Medical study authors routinely claim to have “controlled” for socioeconomic status.
That kind of sweeping assertion should set off alarm bells. The authors probably haven’t come close to fully accounting for something as difficult to measure as a person’s place in the hierarchy of self-determination and power, neighborhood quality, working conditions, job security, income and wealth.
To assume otherwise is a mistake that can lead to misleading conclusions.
Consider, for example, a recent study in the journal Nature Medicine describing a genetic variation that might account for lower heart disease survival among African Americans. News coverage of the study caught my attention because whatever role genetics plays in the black/white disparity in heart disease, it’s probably small.
Some researchers have concluded that socioeconomic disadvantage is the most significant root of the problem, not genetic differences. And there is pretty good evidence that the traditional risk factors (diabetes, high blood pressure, lack of physical activity, obesity, smoking) account for all of the difference in heart disease mortality between black and white men in the United States, and most of the difference between black and white women.
The authors of the Nature Medicine paper offered a different view that played up the importance of a single gene involved in blood clotting. “Race is an independent predictor of survival in coronary heart disease even when demographic, socioeconomic and clinical factors are considered,” they asserted, before concluding that there must be other factors, such as undiscovered genetic variations, driving the racial disparity.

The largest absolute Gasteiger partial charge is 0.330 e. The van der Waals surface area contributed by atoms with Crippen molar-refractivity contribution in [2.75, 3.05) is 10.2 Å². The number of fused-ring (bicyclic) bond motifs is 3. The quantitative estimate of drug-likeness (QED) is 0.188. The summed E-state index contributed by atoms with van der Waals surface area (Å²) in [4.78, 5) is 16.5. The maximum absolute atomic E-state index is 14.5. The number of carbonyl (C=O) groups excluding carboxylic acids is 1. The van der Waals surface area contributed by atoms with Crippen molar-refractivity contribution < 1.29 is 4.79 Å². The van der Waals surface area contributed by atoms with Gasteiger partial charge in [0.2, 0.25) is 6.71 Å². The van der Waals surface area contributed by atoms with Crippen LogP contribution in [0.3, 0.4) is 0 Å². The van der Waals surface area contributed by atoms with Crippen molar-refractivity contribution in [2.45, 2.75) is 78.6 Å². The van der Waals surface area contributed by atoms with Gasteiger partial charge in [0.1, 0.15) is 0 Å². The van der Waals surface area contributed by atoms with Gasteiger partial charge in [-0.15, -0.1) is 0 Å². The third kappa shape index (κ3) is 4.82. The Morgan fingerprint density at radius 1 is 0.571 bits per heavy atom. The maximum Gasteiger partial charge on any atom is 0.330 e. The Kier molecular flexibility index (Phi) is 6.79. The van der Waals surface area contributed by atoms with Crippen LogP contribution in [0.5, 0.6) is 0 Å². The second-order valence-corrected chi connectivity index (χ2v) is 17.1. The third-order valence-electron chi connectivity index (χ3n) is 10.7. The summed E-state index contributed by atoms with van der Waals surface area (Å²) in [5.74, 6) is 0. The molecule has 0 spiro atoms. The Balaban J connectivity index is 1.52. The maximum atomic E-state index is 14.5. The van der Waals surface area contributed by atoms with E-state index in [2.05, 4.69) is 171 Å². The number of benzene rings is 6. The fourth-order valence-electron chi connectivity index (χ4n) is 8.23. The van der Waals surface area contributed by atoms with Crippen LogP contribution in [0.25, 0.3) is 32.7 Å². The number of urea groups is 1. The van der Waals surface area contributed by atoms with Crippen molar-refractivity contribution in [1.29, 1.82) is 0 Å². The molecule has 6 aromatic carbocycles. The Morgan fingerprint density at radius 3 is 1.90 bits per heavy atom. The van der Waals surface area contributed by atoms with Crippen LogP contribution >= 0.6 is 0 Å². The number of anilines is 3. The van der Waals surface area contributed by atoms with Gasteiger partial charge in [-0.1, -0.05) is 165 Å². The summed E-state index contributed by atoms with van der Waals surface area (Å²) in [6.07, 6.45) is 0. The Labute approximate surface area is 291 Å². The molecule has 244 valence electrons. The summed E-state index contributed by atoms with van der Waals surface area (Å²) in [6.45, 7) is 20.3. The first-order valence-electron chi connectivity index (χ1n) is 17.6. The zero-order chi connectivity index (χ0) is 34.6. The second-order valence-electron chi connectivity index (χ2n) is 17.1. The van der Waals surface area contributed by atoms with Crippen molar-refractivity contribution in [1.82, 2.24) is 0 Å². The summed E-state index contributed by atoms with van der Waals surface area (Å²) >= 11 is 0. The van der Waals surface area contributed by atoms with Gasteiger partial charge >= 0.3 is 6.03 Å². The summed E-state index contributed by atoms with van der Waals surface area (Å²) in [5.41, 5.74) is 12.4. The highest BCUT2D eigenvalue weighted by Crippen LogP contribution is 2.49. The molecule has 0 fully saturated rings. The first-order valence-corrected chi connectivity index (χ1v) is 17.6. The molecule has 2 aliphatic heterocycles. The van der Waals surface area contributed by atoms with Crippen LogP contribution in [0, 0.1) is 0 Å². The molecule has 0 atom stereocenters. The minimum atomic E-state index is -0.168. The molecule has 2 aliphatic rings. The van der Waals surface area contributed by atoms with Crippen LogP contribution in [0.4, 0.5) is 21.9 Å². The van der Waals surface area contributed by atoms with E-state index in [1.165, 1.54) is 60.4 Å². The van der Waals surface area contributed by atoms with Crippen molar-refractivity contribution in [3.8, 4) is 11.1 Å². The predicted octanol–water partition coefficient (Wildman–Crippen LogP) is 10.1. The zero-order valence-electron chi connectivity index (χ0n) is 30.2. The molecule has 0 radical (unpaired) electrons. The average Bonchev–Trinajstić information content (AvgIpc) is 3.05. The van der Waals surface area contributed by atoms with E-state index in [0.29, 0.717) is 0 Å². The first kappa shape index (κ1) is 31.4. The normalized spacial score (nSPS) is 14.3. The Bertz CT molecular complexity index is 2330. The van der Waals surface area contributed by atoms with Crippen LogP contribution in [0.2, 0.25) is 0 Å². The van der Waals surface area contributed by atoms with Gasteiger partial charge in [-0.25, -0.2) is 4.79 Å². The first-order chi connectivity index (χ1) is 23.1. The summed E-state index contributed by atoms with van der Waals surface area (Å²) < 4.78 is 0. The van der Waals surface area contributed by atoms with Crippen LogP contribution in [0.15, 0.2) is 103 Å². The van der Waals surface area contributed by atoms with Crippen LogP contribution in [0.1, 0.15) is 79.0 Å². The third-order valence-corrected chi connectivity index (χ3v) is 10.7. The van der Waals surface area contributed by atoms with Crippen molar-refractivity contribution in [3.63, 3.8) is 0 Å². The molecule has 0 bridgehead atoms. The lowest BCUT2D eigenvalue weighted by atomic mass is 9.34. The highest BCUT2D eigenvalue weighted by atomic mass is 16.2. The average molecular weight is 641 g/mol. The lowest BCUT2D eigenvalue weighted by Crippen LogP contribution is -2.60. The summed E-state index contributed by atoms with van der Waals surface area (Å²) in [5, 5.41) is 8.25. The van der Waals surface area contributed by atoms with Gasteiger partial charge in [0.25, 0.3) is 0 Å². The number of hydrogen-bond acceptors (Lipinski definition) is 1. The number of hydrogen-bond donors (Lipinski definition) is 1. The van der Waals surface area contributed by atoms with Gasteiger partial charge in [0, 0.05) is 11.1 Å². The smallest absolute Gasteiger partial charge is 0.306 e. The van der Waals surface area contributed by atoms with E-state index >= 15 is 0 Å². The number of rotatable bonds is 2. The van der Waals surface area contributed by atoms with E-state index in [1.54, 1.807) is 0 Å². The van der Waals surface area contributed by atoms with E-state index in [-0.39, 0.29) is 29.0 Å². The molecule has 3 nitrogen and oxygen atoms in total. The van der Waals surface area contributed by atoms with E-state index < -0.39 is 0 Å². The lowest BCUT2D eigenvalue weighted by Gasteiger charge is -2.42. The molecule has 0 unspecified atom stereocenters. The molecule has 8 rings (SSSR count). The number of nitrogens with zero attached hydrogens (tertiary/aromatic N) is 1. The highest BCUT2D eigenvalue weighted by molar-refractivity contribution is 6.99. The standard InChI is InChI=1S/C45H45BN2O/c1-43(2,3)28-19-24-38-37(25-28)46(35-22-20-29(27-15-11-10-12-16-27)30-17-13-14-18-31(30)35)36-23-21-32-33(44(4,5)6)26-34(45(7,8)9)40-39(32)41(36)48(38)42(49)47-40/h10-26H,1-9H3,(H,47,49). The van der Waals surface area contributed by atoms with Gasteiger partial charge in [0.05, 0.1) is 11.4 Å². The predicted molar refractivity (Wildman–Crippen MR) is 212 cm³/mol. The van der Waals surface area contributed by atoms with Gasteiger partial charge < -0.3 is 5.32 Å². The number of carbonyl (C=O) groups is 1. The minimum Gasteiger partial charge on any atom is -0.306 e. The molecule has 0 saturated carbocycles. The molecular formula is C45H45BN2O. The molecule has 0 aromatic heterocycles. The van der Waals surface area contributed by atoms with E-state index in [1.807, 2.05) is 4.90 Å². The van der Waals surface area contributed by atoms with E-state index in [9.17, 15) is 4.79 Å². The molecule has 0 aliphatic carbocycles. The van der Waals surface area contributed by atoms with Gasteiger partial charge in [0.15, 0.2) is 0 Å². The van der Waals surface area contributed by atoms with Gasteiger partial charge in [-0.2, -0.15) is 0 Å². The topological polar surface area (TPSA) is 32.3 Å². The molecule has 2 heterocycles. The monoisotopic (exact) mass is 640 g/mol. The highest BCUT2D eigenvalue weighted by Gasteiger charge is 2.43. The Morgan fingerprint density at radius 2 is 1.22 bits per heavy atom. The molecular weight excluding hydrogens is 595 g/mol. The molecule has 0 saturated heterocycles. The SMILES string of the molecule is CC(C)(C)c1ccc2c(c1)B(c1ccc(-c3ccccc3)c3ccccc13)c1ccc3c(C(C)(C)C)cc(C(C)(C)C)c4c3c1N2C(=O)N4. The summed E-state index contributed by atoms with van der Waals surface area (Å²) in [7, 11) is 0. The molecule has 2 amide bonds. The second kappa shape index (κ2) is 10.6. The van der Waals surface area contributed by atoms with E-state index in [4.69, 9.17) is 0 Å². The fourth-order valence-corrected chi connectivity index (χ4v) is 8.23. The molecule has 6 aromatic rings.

Here’s the problem. When attempting to adjust for socioeconomic status, researchers typically rely on proxies such as years of education or household income. It’s convenient to do so, and sometimes no better data are available. But it’s not the same as “controlling” for all socioeconomic differences.
The Nature authors relied on a study that ranked people’s socioeconomic position by their neighborhood’s home values and median household income. It ignored a lot of potentially very important factors driving worse outcomes among African Americans, such as rates of medication use and access to medical providers and heart procedures. There is evidence that African Americans don’t have equal access to medical and surgical care, and are less likely to start or stay on prescribed cardiac medications. It’s not clear that income and home prices capture the impact of segregation, that is, the concentration of poverty, social adversity and lower quality schools where many African Americans live.
There are probably quite a few unmeasured socioeconomic differences driving racial and ethnic health disparities, according to Paula Braveman, M.D., M.P.H., a professor at the University of California, San Francisco School of Medicine. In an informative review article, Braveman and colleagues make a trenchant point:
“Rather than claiming to have ‘controlled for SES,’ researchers should acknowledge the potentially relevant aspects of SES that could not be measured and explicitly consider the implications of unmeasured socioeconomic influences when interpreting findings.”